The height of my career was when my boss called my personality
“vexing.” He was a dentist and I was his aid. He got kickbacks
from Crest and Dentyne. When I should have been prepping
the X-Rays, he’d catch me texting. The office was practically
all windows. That way patients could sit back and see the beauty
of the interstate. Dr. Tooth Decay. He actually named his business that.
We went days without speaking. I’d slurp a Sonic milkshake
and read magazines on my lunch break. Sit in the lobby with the fish tank.
I had to come in and feed them over the holidays. What a dumb
business expense: living breathing things. “Aquarium therapy”
vexes me. Here’s the thing: he had horrible breath. How do you
diagnose your dentist-boss with a mouth disease? Sometimes he’d do
a cleaning with a bit of ?? wedged in his teeth. The irony killed me.
It’s kind of like the haircut thing: don’t get a haircut from someone
in a wig. Or the restaurant thing, although I still don’t know…
does a fat chef imply good or bad cuisine? And would Napoleon be pissed
if he knew all we talked about was how he was small and mean?
Too short for the NBA but too tall to be a jockey. That’s okay.
A winning horse doesn’t know why it runs the race.
A winning horse doesn’t even know its own clever name.
Forgetting I'd Already Forgotten
Now it’s back, dragged back, up the steps, crawled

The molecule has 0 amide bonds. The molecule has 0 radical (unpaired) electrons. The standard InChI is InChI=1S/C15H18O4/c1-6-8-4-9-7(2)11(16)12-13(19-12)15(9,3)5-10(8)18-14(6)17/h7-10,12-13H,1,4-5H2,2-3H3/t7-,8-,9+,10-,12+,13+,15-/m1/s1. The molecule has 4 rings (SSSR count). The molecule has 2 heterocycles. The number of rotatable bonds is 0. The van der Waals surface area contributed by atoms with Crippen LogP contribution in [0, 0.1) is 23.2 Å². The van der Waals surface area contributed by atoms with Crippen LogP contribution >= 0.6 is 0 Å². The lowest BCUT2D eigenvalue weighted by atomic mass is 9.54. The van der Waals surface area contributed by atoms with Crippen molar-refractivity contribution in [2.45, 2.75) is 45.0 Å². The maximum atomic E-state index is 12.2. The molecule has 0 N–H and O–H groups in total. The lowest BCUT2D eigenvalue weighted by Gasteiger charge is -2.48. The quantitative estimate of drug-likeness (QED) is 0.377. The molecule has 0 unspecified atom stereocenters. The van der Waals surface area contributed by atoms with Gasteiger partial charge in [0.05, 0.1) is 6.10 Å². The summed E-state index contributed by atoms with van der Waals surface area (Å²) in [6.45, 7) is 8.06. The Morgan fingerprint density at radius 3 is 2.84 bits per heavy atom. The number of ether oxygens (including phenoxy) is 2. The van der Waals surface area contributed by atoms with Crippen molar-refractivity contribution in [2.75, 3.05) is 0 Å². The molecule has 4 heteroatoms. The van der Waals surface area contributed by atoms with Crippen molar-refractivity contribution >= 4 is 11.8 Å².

over, stood up, ready to be seen—here, by accident.
REMEMBER ME etched into a gold-plated locket.
Happy anniversary, little dear. Only one more month
before the annulment. My dog’s name is Paul, short
for APOLOGIZE. Smell triggers more memories
than any other sense, even sight. I’m attempting to retrace
what was on the blackboard last night. A list of words
that ought to rhyme (fear and pear, worse and horse, great
and threat) and an outline of a boy eating ice.
Which one’s harder, to remember or to forget?
Before the printing press, people had to memorize ideas
or memorialize them in stained glass. Art had a function:
scenes from Beowulf painted; the beatitudes emblazoned
in mosaic. Every object, a plea to memory . . . but even
with all that effort, it’s harder to forget. It happens
only by accident, and the more you want it, the more
you obsess. My ex-wife Colette used to sing a lullaby,
“Never forget me.” Tethered to this imperative, she
successfully possessed me. Then divorced and regretted me.
Alzheimer’s patients recite poems in an attempt to access
old memories. Fear works its witchy runnels through a brain
parched hard with thought. Give it up. Escape. Post-traumatic stress
after a weekend in Las Cruces. I want to forget; I dream
of a clean slate. Unparch me, annul me. Tabula rasa is my desired state.
MELISSA BARRETT’s poems have recently appeared or are forthcoming in BOMB, Harvard Review, Crazyhorse, Gulf Coast, the Iowa Review, and Best American Poetry. She lives in Columbus, Ohio and works at a middle school. You can find her online here.